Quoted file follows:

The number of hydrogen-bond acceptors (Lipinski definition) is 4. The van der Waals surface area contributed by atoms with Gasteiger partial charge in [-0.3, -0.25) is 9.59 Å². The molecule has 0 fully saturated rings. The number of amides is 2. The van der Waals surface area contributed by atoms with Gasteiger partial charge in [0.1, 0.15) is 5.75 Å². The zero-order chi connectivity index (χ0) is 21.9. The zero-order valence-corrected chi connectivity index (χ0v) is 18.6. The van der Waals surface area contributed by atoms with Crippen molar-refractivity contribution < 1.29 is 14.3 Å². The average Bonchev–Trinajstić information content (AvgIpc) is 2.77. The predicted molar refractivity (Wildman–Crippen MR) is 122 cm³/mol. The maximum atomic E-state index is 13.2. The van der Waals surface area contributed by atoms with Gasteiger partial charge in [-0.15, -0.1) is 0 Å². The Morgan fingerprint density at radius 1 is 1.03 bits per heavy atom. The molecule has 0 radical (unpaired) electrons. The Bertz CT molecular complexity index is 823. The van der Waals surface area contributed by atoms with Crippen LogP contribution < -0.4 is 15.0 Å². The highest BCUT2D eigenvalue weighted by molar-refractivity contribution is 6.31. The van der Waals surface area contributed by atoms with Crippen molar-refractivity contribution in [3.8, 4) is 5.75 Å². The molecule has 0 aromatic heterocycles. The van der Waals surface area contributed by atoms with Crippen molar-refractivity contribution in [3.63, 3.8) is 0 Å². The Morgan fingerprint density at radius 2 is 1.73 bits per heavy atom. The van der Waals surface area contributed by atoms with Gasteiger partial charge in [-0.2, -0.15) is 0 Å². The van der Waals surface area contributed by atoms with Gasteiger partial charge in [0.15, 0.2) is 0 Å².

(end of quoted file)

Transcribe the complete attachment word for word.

The number of hydrogen-bond acceptors (Lipinski definition) is 4. The van der Waals surface area contributed by atoms with Gasteiger partial charge in [-0.3, -0.25) is 9.59 Å². The molecule has 0 fully saturated rings. The number of amides is 2. The van der Waals surface area contributed by atoms with Gasteiger partial charge in [0.1, 0.15) is 5.75 Å². The zero-order chi connectivity index (χ0) is 21.9. The zero-order valence-corrected chi connectivity index (χ0v) is 18.6. The van der Waals surface area contributed by atoms with Crippen molar-refractivity contribution < 1.29 is 14.3 Å². The average Bonchev–Trinajstić information content (AvgIpc) is 2.77. The predicted molar refractivity (Wildman–Crippen MR) is 122 cm³/mol. The maximum atomic E-state index is 13.2. The van der Waals surface area contributed by atoms with Gasteiger partial charge in [-0.15, -0.1) is 0 Å². The Morgan fingerprint density at radius 1 is 1.03 bits per heavy atom. The molecule has 0 radical (unpaired) electrons. The Bertz CT molecular complexity index is 823. The van der Waals surface area contributed by atoms with Crippen LogP contribution < -0.4 is 15.0 Å². The highest BCUT2D eigenvalue weighted by molar-refractivity contribution is 6.31. The van der Waals surface area contributed by atoms with Crippen molar-refractivity contribution in [3.8, 4) is 5.75 Å². The molecule has 0 aromatic heterocycles. The van der Waals surface area contributed by atoms with Crippen molar-refractivity contribution in [3.63, 3.8) is 0 Å². The Morgan fingerprint density at radius 2 is 1.73 bits per heavy atom. The van der Waals surface area contributed by atoms with Gasteiger partial charge in [-0.2, -0.15) is 0 Å². The van der Waals surface area contributed by atoms with Gasteiger partial charge in [0.15, 0.2) is 0 Å².